New Delhi: India is ready to launch its first private sector-built navigation satellite today at 7 pm from Sriharikota. The satellite will replace one of NAVIC's seven satellites that is malfunctioning. The 1425 kg IRNSS - 1H satellite will lift off on the back of PSLV, India's workhorse that will be on its 41st flight.
- Satellite will replace one of NAVIC's 7 satellites that is malfunctioning
- IRNSS - 1H satellite will lift off today evening on the back of PSLV
- Indian space agency has conducted 150 missions over the last 3 decades
The new satellite was built by a consortium led by Alpha Design Technologies, a defence equipment supplier from Bengaluru, over eight months. A team of 70 scientists from space research organization ISRO had supervised the entire process.
The Indian space agency has conducted 150 missions over the last three decades, staring with Aryabhatta in 1975. But with India setting its sight on becoming one of the key suppliers of commercial satellites, it was decided to rope in the private sector. In the future, it is the private sector which is expected to take the lead.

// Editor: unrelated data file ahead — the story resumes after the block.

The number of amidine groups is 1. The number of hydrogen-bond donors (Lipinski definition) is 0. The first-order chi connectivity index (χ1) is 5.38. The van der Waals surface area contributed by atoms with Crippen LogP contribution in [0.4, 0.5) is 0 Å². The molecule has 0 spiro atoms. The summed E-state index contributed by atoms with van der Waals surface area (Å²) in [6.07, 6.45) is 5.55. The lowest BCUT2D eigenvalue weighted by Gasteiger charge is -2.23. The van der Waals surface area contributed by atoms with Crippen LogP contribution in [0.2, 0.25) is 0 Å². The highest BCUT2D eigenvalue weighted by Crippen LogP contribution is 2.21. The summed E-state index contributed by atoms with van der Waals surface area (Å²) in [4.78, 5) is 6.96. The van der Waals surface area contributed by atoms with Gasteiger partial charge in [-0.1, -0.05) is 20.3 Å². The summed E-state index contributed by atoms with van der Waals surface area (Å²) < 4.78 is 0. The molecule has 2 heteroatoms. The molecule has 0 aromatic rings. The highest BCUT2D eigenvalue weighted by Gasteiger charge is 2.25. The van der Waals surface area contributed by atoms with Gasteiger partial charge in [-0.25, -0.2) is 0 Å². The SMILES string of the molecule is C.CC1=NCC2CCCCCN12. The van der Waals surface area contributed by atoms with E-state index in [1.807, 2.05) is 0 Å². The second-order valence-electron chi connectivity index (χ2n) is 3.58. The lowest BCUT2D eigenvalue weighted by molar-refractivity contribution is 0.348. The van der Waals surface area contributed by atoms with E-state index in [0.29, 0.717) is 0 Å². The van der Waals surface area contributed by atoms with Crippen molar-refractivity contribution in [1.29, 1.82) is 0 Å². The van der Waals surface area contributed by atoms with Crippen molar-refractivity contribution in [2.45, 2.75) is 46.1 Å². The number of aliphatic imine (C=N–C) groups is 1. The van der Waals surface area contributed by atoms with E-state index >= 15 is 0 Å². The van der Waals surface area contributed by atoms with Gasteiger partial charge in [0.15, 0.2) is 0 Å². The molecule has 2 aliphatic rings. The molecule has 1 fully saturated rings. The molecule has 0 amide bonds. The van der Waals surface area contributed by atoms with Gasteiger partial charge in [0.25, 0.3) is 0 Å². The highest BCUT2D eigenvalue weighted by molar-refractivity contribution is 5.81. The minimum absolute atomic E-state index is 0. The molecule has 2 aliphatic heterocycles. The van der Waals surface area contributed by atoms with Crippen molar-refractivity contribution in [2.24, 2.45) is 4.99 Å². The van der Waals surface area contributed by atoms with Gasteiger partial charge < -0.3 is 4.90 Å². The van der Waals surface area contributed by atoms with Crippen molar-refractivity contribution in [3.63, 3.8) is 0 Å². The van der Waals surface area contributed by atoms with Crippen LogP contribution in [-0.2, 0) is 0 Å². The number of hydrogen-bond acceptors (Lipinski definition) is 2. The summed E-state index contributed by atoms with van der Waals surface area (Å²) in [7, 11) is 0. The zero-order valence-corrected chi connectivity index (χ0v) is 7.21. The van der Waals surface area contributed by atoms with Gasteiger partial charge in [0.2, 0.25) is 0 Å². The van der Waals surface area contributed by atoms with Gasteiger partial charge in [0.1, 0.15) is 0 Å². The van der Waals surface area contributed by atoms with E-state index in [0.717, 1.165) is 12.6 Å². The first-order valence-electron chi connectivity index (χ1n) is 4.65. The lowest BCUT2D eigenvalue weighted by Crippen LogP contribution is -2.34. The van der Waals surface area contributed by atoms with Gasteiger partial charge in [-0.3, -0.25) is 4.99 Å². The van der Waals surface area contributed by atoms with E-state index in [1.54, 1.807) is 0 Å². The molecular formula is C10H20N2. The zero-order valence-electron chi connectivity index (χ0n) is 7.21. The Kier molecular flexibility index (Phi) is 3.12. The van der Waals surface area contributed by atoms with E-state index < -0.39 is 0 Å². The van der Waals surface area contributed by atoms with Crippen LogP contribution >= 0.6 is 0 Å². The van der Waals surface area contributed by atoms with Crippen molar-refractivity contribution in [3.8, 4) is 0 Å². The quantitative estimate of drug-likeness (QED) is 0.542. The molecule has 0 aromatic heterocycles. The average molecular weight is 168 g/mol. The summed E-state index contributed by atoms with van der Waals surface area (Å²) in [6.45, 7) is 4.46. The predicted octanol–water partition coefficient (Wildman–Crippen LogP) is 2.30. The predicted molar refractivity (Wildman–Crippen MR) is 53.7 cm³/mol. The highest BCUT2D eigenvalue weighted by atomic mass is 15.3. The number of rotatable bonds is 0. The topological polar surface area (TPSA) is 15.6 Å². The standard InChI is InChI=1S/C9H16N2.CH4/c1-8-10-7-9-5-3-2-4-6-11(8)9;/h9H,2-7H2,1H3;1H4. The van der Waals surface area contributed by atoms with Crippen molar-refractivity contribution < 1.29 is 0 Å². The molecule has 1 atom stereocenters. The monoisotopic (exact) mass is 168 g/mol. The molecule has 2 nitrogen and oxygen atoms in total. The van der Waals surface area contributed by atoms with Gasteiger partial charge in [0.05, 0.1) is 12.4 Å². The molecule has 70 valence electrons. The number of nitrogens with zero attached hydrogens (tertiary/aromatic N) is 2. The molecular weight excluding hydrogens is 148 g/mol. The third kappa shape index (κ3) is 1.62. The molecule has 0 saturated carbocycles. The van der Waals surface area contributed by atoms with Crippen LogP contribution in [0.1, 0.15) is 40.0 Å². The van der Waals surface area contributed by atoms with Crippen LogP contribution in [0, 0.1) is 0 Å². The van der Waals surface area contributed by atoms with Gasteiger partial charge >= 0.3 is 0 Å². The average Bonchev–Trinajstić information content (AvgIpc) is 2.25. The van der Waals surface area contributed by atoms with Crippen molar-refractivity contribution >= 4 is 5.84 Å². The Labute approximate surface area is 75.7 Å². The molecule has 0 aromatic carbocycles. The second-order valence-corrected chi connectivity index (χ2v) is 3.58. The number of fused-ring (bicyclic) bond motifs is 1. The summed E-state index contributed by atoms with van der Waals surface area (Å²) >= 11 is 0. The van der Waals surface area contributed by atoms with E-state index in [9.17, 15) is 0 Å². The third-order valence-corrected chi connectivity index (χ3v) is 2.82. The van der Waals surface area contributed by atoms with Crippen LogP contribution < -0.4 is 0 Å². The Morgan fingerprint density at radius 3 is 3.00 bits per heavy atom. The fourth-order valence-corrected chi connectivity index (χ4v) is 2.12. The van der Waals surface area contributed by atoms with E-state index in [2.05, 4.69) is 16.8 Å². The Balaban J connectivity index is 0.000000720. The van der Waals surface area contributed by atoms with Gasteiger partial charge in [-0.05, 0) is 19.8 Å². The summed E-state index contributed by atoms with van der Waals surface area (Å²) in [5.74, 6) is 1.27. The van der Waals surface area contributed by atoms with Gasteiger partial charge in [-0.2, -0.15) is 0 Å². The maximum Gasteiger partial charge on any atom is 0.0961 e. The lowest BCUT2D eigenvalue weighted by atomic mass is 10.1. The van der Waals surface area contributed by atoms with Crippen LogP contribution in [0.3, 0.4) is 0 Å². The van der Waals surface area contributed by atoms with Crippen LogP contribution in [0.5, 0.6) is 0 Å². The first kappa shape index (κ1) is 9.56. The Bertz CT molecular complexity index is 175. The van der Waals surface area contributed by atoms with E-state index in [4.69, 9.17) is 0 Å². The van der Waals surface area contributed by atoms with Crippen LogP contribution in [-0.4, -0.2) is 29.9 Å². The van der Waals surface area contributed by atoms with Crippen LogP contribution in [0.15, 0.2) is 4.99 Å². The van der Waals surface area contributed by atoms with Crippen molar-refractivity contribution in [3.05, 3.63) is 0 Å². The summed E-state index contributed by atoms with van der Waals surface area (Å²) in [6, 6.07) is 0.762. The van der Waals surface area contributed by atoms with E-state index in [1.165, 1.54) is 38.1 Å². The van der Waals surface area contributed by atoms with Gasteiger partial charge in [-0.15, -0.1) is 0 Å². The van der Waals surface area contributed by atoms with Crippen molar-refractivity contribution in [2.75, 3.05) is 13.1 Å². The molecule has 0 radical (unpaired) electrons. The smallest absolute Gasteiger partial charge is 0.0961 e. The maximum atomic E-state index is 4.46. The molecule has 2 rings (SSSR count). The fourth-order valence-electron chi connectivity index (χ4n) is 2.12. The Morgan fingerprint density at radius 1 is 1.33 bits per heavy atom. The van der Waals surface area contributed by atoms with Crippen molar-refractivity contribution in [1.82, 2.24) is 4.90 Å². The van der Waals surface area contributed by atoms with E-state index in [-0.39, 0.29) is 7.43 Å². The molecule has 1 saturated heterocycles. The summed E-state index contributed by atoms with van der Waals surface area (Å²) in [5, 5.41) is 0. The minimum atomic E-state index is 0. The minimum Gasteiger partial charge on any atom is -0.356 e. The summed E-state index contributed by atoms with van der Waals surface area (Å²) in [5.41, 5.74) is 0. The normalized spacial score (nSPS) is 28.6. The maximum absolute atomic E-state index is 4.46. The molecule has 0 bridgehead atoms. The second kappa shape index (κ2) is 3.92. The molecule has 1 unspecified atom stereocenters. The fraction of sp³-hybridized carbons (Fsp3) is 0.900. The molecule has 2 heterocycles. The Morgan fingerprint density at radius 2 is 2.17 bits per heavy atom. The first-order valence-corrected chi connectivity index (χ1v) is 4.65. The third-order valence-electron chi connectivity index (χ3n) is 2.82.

Satellite fabrication requires high precision as these cost hundreds of crores of rupees and after launch remain functional for up ten years with no scope for repair. India has already created a niche in the industry, building and sending to orbit satellites for other nations. The last such expedition was in February, when the Polar Satellite Launch Vehicle sent 104 satellites in space; 101 of them belonged to other nations.
India's own needs are also expanding - the country currently requires 17 satellites a year for a whole range of purposes, including communication, weather prediction and earth observation and military use.
The NAVIC - a system of seven home-made navigational satellites - is currently powering the Swadeshi Global Positioning System. The last of them was launched in April 2016.
But to cover any eventuality, India needed two spare satellites ready for quick launch. That moment came sooner than expected as all three atomic clocks in one of the satellites went out of order in January.